called Evocatio) E.g. Scipio Aemillanus at Carthage 146 BC: Prayed to
Carthaginian Gods to come to Rome so that they could worship them
2) Places of Worship:
a. Romans practiced domestic religion, both individually and publically with
the government.
b. Greek Temple of Hephaistos (449-413BC) has base of steps (stylobase)
and naos, an empty space for the statue of the divine being. It is also
peripteral, meaning columns on all sides.
c. VS. Roman Temple ‘Maison Carree’ that had a much taller stylobase, a
frontal axis so you could only go in one way, and big space for statues
known as the cella, and contained pediments like Greek temples.
3) Ways of Worship
a. Roman Sacrifice: Key Players
i. Officiate: Emperor: Gives sacrifice to Gods but does not do actual
ii. Victimarius= Wearing most practical clothes, actually kills animal.
iii. Flute player= Plays music to cover up mistakes in the ritual.
iv. Haruspex= Looks at the internal organs and reads messages from
the Gods.
v. When the people above are involved, it’s a state sacrifice
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b. Individual Sacrifice: Individuals made offerings (votives) to
commemorate prayer requests and answers to prayers. (Models of body
parts they want healed as an example)
4) Actors: Who Worships?
a. Cicero 1st c. AD: Says that the same man who manages state should
manage religion. The republic is the state, and they handle the government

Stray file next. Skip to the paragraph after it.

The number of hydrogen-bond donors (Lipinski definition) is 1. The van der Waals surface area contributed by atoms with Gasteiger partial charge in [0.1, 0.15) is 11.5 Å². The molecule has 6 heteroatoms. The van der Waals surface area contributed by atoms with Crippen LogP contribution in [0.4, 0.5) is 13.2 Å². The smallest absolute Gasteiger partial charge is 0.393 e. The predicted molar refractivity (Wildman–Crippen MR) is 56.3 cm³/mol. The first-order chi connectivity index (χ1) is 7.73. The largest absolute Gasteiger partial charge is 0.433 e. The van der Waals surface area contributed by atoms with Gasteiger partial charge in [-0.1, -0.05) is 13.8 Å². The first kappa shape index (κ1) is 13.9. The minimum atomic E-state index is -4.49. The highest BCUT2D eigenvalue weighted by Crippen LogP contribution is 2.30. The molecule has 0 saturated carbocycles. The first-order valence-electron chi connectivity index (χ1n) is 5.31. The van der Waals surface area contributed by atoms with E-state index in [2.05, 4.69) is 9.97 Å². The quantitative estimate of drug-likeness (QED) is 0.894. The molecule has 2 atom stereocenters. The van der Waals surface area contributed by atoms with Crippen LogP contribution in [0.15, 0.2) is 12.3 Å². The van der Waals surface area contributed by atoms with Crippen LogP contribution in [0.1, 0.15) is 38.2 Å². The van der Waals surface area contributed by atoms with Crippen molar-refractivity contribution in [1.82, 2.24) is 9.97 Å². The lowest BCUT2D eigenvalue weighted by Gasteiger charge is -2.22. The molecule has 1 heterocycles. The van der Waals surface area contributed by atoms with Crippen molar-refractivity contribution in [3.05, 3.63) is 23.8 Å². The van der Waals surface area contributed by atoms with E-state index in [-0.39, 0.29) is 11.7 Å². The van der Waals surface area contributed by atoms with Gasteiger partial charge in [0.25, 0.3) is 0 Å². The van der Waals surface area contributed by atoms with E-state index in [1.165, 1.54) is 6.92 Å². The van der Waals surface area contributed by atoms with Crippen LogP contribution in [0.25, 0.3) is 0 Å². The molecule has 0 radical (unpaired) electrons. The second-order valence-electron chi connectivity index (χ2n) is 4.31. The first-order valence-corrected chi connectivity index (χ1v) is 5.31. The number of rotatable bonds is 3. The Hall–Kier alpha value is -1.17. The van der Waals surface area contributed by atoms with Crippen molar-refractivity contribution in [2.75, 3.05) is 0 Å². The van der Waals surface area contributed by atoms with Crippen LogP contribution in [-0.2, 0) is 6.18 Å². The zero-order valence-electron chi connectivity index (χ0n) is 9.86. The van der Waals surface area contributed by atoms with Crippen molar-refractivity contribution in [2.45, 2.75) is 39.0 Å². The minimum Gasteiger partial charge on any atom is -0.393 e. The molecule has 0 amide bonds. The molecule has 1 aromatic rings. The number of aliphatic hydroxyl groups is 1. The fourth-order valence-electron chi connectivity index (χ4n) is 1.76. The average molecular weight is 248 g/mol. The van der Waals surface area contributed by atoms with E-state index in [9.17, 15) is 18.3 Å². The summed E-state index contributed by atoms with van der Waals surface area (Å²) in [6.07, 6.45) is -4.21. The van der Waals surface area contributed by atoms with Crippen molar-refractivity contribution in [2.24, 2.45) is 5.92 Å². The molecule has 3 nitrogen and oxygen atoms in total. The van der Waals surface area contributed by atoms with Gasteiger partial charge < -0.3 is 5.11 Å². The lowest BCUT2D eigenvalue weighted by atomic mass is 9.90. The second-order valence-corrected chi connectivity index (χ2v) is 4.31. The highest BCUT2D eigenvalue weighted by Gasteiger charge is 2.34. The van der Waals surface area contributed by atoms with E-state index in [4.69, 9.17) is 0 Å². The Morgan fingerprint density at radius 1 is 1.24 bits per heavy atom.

and religion. (Only publically)
Rome: Late Republic (133-31 BC)
Political and economic problems:
There is a growing divide between rich and poor. The more Rome conquers, the
wealthier the rich get.
Tribunes of the Plebs use plebeian assembly against the wishes of the Senate/elite.
Rise of a middle class non-senate business man, Publicani
oPressure for political influence. It’s not bad, but it means more people and
groups to fight with.
oCauses more extreme political competition.
Cursus Honorum (Course of Office)
o2 consuls at very top. They are highest regular magistrates; command
o8 Praetors. They work like judges and manage courts and military
o4 Aediles: They run the public services in Rome like Aqueducts, baths,
and structures.
o10 tribunes of the Plebs: Only Plebeians. AND 20 Quaestors: the financial
assistants to higher magistrates, which act to audit the senate.
Men who wanted to become consul had to fight fiercely to get to the top.
oAs a result there is a lot of distant and lucrative campaigns in 1st c. BC
oExpansion continues, but not to protect Rome, but to get glory and booty
and prestige to bring back and get higher on political ladder.
Increased Power for Roman Generals
By the end of 2nd c. BC, any Roman can enlist in the army. These men are looking
to their generals for booty and promotions.
Army stops recruiting when needed, and enlists troops for permanent positions to
make the army more professional.
Romans switched away from hoplite warfare and use big rectangular shields that
go outwards to protect the whole body.
Political Violence
Opponents are actively killing roman politicians when they’re not liked.
oE.g. Tiberius Gracchus= Wanted to hand out land owned by the state to
Roman citizens, he thought the state should help the citizens but others
argued that it encouraged lazy people.